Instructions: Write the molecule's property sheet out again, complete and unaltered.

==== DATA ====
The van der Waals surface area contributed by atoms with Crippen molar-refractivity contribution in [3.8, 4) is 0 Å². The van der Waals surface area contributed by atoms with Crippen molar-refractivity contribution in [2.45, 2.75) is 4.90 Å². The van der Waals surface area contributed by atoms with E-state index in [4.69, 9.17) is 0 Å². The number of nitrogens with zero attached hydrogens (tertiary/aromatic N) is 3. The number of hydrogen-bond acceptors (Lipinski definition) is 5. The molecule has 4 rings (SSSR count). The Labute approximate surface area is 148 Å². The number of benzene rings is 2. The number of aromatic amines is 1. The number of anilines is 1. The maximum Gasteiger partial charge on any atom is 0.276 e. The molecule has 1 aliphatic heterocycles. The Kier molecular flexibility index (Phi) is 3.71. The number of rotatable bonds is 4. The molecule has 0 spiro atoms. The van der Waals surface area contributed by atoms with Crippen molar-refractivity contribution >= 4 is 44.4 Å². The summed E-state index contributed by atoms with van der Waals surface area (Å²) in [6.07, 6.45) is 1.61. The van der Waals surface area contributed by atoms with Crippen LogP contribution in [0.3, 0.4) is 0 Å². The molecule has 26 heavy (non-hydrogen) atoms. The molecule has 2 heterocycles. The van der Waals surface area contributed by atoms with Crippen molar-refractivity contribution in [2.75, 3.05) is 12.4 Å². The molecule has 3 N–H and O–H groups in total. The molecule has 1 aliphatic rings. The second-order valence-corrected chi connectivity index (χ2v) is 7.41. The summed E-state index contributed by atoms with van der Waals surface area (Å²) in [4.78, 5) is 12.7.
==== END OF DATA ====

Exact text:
The van der Waals surface area contributed by atoms with Crippen molar-refractivity contribution in [3.8, 4) is 0 Å². The van der Waals surface area contributed by atoms with Crippen molar-refractivity contribution in [2.45, 2.75) is 4.90 Å². The van der Waals surface area contributed by atoms with E-state index in [4.69, 9.17) is 0 Å². The number of nitrogens with zero attached hydrogens (tertiary/aromatic N) is 3. The number of hydrogen-bond acceptors (Lipinski definition) is 5. The molecule has 4 rings (SSSR count). The Labute approximate surface area is 148 Å². The number of benzene rings is 2. The number of aromatic amines is 1. The number of anilines is 1. The maximum Gasteiger partial charge on any atom is 0.276 e. The molecule has 1 aliphatic heterocycles. The Kier molecular flexibility index (Phi) is 3.71. The number of rotatable bonds is 4. The molecule has 0 spiro atoms. The van der Waals surface area contributed by atoms with Crippen molar-refractivity contribution >= 4 is 44.4 Å². The summed E-state index contributed by atoms with van der Waals surface area (Å²) in [6.07, 6.45) is 1.61. The van der Waals surface area contributed by atoms with Crippen LogP contribution in [0.3, 0.4) is 0 Å². The molecule has 26 heavy (non-hydrogen) atoms. The molecule has 2 heterocycles. The van der Waals surface area contributed by atoms with Crippen molar-refractivity contribution in [2.75, 3.05) is 12.4 Å². The molecule has 3 N–H and O–H groups in total. The molecule has 1 aliphatic rings. The second-order valence-corrected chi connectivity index (χ2v) is 7.41. The summed E-state index contributed by atoms with van der Waals surface area (Å²) in [4.78, 5) is 12.7.